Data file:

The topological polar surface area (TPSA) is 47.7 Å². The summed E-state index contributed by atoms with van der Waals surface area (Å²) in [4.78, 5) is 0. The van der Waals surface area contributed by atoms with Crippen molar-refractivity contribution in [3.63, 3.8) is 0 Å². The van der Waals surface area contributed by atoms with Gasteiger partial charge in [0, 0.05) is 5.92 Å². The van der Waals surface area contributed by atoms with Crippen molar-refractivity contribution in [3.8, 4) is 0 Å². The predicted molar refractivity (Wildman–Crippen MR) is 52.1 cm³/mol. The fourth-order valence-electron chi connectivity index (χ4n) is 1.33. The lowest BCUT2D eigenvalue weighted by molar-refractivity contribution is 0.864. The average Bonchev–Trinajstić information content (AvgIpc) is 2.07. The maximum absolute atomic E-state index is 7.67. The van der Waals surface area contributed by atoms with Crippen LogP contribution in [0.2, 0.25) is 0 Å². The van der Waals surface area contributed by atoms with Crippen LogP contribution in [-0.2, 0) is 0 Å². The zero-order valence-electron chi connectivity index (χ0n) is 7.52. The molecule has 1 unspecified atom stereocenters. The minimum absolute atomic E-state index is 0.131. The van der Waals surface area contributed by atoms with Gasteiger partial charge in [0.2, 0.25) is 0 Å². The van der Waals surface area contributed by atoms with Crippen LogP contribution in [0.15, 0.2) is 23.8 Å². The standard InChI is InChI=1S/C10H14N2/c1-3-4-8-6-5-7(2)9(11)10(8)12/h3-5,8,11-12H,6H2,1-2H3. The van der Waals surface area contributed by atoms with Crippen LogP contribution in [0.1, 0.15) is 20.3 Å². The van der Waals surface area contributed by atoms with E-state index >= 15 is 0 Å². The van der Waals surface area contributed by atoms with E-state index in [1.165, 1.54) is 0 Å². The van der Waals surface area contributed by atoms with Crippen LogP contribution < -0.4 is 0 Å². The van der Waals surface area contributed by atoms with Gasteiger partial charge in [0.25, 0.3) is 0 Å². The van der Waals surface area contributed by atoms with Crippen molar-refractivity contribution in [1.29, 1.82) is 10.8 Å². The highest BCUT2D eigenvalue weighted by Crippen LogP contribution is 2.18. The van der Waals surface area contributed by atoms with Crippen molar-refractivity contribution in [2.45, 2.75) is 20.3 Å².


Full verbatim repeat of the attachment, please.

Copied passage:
The topological polar surface area (TPSA) is 47.7 Å². The summed E-state index contributed by atoms with van der Waals surface area (Å²) in [4.78, 5) is 0. The van der Waals surface area contributed by atoms with Crippen molar-refractivity contribution in [3.63, 3.8) is 0 Å². The van der Waals surface area contributed by atoms with Gasteiger partial charge in [0, 0.05) is 5.92 Å². The van der Waals surface area contributed by atoms with Crippen molar-refractivity contribution in [3.8, 4) is 0 Å². The predicted molar refractivity (Wildman–Crippen MR) is 52.1 cm³/mol. The fourth-order valence-electron chi connectivity index (χ4n) is 1.33. The lowest BCUT2D eigenvalue weighted by molar-refractivity contribution is 0.864. The average Bonchev–Trinajstić information content (AvgIpc) is 2.07. The maximum absolute atomic E-state index is 7.67. The van der Waals surface area contributed by atoms with Crippen LogP contribution in [0.2, 0.25) is 0 Å². The van der Waals surface area contributed by atoms with Crippen LogP contribution in [-0.2, 0) is 0 Å². The zero-order valence-electron chi connectivity index (χ0n) is 7.52. The molecule has 1 unspecified atom stereocenters. The minimum absolute atomic E-state index is 0.131. The van der Waals surface area contributed by atoms with Gasteiger partial charge in [0.2, 0.25) is 0 Å². The van der Waals surface area contributed by atoms with Crippen LogP contribution in [0.15, 0.2) is 23.8 Å². The standard InChI is InChI=1S/C10H14N2/c1-3-4-8-6-5-7(2)9(11)10(8)12/h3-5,8,11-12H,6H2,1-2H3. The van der Waals surface area contributed by atoms with Crippen LogP contribution in [0.1, 0.15) is 20.3 Å². The van der Waals surface area contributed by atoms with E-state index >= 15 is 0 Å². The van der Waals surface area contributed by atoms with E-state index in [1.165, 1.54) is 0 Å². The van der Waals surface area contributed by atoms with Crippen LogP contribution < -0.4 is 0 Å². The van der Waals surface area contributed by atoms with Gasteiger partial charge in [0.25, 0.3) is 0 Å². The van der Waals surface area contributed by atoms with Crippen molar-refractivity contribution in [1.29, 1.82) is 10.8 Å². The highest BCUT2D eigenvalue weighted by Crippen LogP contribution is 2.18. The van der Waals surface area contributed by atoms with Crippen molar-refractivity contribution in [2.45, 2.75) is 20.3 Å².